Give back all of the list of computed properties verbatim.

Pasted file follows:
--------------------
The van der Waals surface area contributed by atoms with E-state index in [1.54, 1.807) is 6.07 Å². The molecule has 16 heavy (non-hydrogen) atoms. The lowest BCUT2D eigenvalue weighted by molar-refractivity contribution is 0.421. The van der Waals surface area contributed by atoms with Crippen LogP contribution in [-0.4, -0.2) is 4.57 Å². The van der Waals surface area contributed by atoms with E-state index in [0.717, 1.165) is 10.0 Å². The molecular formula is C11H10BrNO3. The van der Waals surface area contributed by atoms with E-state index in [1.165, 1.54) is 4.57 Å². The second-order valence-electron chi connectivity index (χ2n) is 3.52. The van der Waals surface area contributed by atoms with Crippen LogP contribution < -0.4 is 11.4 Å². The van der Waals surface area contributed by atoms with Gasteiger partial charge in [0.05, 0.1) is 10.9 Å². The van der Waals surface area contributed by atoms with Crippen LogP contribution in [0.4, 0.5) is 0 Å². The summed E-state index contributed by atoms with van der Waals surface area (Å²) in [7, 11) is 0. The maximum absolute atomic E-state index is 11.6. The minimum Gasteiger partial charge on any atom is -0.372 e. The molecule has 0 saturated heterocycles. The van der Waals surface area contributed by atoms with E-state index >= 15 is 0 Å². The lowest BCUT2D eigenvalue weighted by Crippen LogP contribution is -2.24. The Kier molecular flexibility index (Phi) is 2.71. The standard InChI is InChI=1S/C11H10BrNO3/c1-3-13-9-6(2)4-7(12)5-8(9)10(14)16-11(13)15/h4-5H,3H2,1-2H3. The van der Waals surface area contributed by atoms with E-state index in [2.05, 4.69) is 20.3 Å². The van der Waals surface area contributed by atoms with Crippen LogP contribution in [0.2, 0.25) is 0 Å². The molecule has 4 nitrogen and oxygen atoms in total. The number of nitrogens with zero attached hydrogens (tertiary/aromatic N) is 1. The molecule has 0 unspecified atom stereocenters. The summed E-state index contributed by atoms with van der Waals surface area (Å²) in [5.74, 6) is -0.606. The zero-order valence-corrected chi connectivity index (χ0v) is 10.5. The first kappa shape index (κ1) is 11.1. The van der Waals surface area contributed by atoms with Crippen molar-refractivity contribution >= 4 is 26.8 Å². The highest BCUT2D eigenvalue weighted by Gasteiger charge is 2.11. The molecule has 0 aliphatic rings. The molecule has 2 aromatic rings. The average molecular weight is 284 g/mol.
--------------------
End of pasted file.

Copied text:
The van der Waals surface area contributed by atoms with E-state index in [1.54, 1.807) is 6.07 Å². The molecule has 16 heavy (non-hydrogen) atoms. The lowest BCUT2D eigenvalue weighted by molar-refractivity contribution is 0.421. The van der Waals surface area contributed by atoms with Crippen LogP contribution in [-0.4, -0.2) is 4.57 Å². The van der Waals surface area contributed by atoms with E-state index in [0.717, 1.165) is 10.0 Å². The molecular formula is C11H10BrNO3. The van der Waals surface area contributed by atoms with E-state index in [1.165, 1.54) is 4.57 Å². The second-order valence-electron chi connectivity index (χ2n) is 3.52. The van der Waals surface area contributed by atoms with Crippen LogP contribution < -0.4 is 11.4 Å². The van der Waals surface area contributed by atoms with Gasteiger partial charge in [0.05, 0.1) is 10.9 Å². The van der Waals surface area contributed by atoms with Crippen LogP contribution in [0.4, 0.5) is 0 Å². The summed E-state index contributed by atoms with van der Waals surface area (Å²) in [7, 11) is 0. The maximum absolute atomic E-state index is 11.6. The minimum Gasteiger partial charge on any atom is -0.372 e. The molecule has 0 saturated heterocycles. The van der Waals surface area contributed by atoms with E-state index >= 15 is 0 Å². The lowest BCUT2D eigenvalue weighted by Crippen LogP contribution is -2.24. The Kier molecular flexibility index (Phi) is 2.71. The standard InChI is InChI=1S/C11H10BrNO3/c1-3-13-9-6(2)4-7(12)5-8(9)10(14)16-11(13)15/h4-5H,3H2,1-2H3. The van der Waals surface area contributed by atoms with E-state index in [2.05, 4.69) is 20.3 Å². The van der Waals surface area contributed by atoms with Crippen LogP contribution in [0.2, 0.25) is 0 Å². The molecule has 4 nitrogen and oxygen atoms in total. The number of nitrogens with zero attached hydrogens (tertiary/aromatic N) is 1. The molecule has 0 unspecified atom stereocenters. The summed E-state index contributed by atoms with van der Waals surface area (Å²) in [5.74, 6) is -0.606. The zero-order valence-corrected chi connectivity index (χ0v) is 10.5. The first kappa shape index (κ1) is 11.1. The van der Waals surface area contributed by atoms with Crippen molar-refractivity contribution >= 4 is 26.8 Å². The highest BCUT2D eigenvalue weighted by Gasteiger charge is 2.11. The molecule has 0 aliphatic rings. The molecule has 2 aromatic rings. The average molecular weight is 284 g/mol.